Q: Did you ever talk to your fellow students or colleagues about these things?
I have. Throughout both undergrad and grad school, this topic kept on coming up again and again. And I've been discussing it a lot lately because after this article came out on my blog, it spread virally on Twitter; and when Slate picked it up, it got even wider exposure. My inbox is filled with over a hundred emails from people all around the U.S., and even around the world, who've talked about their personal stories of implicit discouragement and discrimination in both school and the workplace. A lot of those emails make me very frustrated and sad. So I've been emailing people, and I'm hoping to write a follow-up piece about these responses.
Q: But, I mean, I imagine the immediate response might be, look, it's worked great for you. Why complain?
Yeah, so I'm of two minds on this issue: I've been a beneficiary of these sorts of implicit stereotypes, so I feel lucky in one regard. But on the other hand, there's sort of a bit of guilt as well. I feel like I've gotten a lot of opportunities that others have not as much. Other people of my similar technical skill level just did not get the encouragement that I did [because of how they looked]. I wish that we lived in a world where these sorts of inequalities just didn't exist.
Q: I wonder if you really should be feeling any guilt, or maybe you can describe to me how that guilt works for you inside your head. I mean, you're not responsible for someone else not getting an opportunity. You're not responsible for someone giving you a job, and maybe they just felt honestly, without regards to race, that you might be better qualified. So why would you feel guilty?
That's a great question. Maybe guilt was a bit strong of a word. I think part of it is that I've been trained as a computer scientist, and coming from a science background, you're always trained to question yourself, your beliefs, your technical abilities, and the merits of your work.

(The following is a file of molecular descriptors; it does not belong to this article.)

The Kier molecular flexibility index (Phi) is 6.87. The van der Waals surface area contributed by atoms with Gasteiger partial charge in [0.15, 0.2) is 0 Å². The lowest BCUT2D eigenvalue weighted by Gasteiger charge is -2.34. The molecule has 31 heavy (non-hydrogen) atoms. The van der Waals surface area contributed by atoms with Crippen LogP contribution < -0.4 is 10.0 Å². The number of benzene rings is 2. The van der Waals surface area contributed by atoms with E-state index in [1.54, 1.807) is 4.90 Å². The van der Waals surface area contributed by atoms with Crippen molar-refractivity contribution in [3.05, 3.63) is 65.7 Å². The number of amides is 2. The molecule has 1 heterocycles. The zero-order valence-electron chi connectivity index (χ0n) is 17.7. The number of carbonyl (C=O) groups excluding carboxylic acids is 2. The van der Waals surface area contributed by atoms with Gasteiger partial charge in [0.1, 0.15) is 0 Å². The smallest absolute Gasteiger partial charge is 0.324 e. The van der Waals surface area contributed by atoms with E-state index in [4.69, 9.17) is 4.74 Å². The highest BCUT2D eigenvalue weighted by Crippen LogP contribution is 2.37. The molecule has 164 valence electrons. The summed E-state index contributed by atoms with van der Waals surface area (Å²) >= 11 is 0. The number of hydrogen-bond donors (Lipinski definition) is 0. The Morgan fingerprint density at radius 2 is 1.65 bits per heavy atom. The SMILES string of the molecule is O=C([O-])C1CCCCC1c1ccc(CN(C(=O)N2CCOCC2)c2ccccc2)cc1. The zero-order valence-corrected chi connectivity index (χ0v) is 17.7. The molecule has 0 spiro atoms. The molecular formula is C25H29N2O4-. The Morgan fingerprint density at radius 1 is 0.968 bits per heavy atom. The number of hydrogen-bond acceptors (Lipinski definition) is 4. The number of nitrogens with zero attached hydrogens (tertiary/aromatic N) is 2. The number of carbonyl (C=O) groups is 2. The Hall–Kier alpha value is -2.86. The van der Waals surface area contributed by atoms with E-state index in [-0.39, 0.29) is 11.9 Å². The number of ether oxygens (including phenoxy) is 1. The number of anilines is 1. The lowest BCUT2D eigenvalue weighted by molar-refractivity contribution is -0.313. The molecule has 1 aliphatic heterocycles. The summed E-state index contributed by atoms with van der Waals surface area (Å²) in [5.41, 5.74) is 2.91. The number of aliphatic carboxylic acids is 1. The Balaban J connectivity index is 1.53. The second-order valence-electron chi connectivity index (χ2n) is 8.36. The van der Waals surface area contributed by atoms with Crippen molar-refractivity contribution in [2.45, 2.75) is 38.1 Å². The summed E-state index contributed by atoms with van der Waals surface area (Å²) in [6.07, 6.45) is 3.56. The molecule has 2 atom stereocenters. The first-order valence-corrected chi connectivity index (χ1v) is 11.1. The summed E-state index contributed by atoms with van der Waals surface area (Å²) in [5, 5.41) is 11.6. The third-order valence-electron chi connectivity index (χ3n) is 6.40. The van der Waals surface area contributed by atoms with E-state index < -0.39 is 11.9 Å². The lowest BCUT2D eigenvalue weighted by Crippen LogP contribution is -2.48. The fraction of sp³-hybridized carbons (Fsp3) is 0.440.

So maybe a part of that feeling stemmed from the fact that I questioned myself like, “Wow, if I had looked different – if the color of my skin had been different, if I had been of a different gender – I might not have gotten as far as I have in my career so far.”
Another part is just feeling fortunate. The thing I would say to younger people who are in my demographic is that you should feel very fortunate and make the most of the opportunities you've been given. And also, at the same time, pay it forward and try your best not to show these sorts of biases against younger people.
Q: You're going to be an assistant professor of computer science at the University of Rochester in New York, right? So what will you tell your students? If you have African-American, Latino, or especially women students, how will you prepare them to deal with this, if racial profiling is going to be part of their work life?
That's a great question. And it's something that I've started reading a bit about. It's a delicate issue to deal with, especially because I am not of their demographic. So I don't feel like I have a true understanding of what they might have gone through and what they may be going through. It may be presumptuous of me to try to make statements that are too broad, which may come off with a paternalistic tone.
I would really be encouraging in class and ask students to talk to me at office hours. And then privately, if they have concerns, I'll be very candid. Another thing I might do is share stories or refer them to role models I know who are, say, African-American or women in computer science. I feel like a big part of my contribution is actually connecting students to my colleagues and friends who have been successful in overcoming these challenges, and hoping that they can talk to my students as role models.
Well, I applaud you for being so open and honest about a topic that remains unspoken so often. Philip Guo, computer programmer. He joined us from the studios at MIT. Thank you so much.
This transcript is Copyright © 2014 NPR. For personal, noncommercial use only. I have lightly edited it to re-post here.
Last modified: 2014-01-24